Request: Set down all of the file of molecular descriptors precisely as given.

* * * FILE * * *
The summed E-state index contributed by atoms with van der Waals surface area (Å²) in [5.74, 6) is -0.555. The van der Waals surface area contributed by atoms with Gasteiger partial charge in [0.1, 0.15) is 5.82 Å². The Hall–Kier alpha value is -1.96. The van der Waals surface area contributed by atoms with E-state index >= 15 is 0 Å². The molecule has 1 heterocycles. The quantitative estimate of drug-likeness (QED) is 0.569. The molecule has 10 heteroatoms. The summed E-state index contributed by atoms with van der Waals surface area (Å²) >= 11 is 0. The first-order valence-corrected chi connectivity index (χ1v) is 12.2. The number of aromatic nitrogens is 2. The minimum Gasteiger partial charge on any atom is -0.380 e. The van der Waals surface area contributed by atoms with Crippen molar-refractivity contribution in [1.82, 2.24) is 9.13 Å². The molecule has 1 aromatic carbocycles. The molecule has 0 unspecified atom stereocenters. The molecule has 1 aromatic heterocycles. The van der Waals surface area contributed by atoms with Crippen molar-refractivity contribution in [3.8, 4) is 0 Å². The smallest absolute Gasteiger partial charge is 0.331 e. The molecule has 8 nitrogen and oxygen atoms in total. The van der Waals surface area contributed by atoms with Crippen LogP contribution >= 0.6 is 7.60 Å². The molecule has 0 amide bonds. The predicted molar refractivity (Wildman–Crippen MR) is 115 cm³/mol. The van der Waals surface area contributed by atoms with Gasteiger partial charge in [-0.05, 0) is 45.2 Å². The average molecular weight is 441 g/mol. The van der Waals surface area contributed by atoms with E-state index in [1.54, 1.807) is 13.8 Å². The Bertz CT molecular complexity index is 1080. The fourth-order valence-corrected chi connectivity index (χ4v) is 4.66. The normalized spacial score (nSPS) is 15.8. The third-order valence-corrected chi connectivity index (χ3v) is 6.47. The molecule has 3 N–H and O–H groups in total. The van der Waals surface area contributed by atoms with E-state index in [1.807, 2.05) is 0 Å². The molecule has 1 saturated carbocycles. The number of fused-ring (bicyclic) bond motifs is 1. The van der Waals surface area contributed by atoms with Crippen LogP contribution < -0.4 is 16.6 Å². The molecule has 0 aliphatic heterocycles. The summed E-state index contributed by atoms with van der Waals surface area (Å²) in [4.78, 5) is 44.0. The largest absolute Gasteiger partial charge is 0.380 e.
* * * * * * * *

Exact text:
The summed E-state index contributed by atoms with van der Waals surface area (Å²) in [5.74, 6) is -0.555. The van der Waals surface area contributed by atoms with Gasteiger partial charge in [0.1, 0.15) is 5.82 Å². The Hall–Kier alpha value is -1.96. The van der Waals surface area contributed by atoms with E-state index >= 15 is 0 Å². The molecule has 1 heterocycles. The quantitative estimate of drug-likeness (QED) is 0.569. The molecule has 10 heteroatoms. The summed E-state index contributed by atoms with van der Waals surface area (Å²) >= 11 is 0. The first-order valence-corrected chi connectivity index (χ1v) is 12.2. The number of aromatic nitrogens is 2. The minimum Gasteiger partial charge on any atom is -0.380 e. The van der Waals surface area contributed by atoms with Crippen molar-refractivity contribution in [1.82, 2.24) is 9.13 Å². The molecule has 1 aromatic carbocycles. The molecule has 0 unspecified atom stereocenters. The molecule has 1 aromatic heterocycles. The van der Waals surface area contributed by atoms with Crippen molar-refractivity contribution in [3.8, 4) is 0 Å². The smallest absolute Gasteiger partial charge is 0.331 e. The molecule has 8 nitrogen and oxygen atoms in total. The van der Waals surface area contributed by atoms with Crippen LogP contribution >= 0.6 is 7.60 Å². The molecule has 0 amide bonds. The predicted molar refractivity (Wildman–Crippen MR) is 115 cm³/mol. The van der Waals surface area contributed by atoms with Gasteiger partial charge in [-0.05, 0) is 45.2 Å². The average molecular weight is 441 g/mol. The van der Waals surface area contributed by atoms with E-state index in [1.54, 1.807) is 13.8 Å². The Bertz CT molecular complexity index is 1080. The fourth-order valence-corrected chi connectivity index (χ4v) is 4.66. The normalized spacial score (nSPS) is 15.8. The third-order valence-corrected chi connectivity index (χ3v) is 6.47. The molecule has 3 N–H and O–H groups in total. The van der Waals surface area contributed by atoms with E-state index in [1.807, 2.05) is 0 Å². The molecule has 1 saturated carbocycles. The number of fused-ring (bicyclic) bond motifs is 1. The van der Waals surface area contributed by atoms with Crippen LogP contribution < -0.4 is 16.6 Å². The molecule has 0 aliphatic heterocycles. The summed E-state index contributed by atoms with van der Waals surface area (Å²) in [4.78, 5) is 44.0. The largest absolute Gasteiger partial charge is 0.380 e.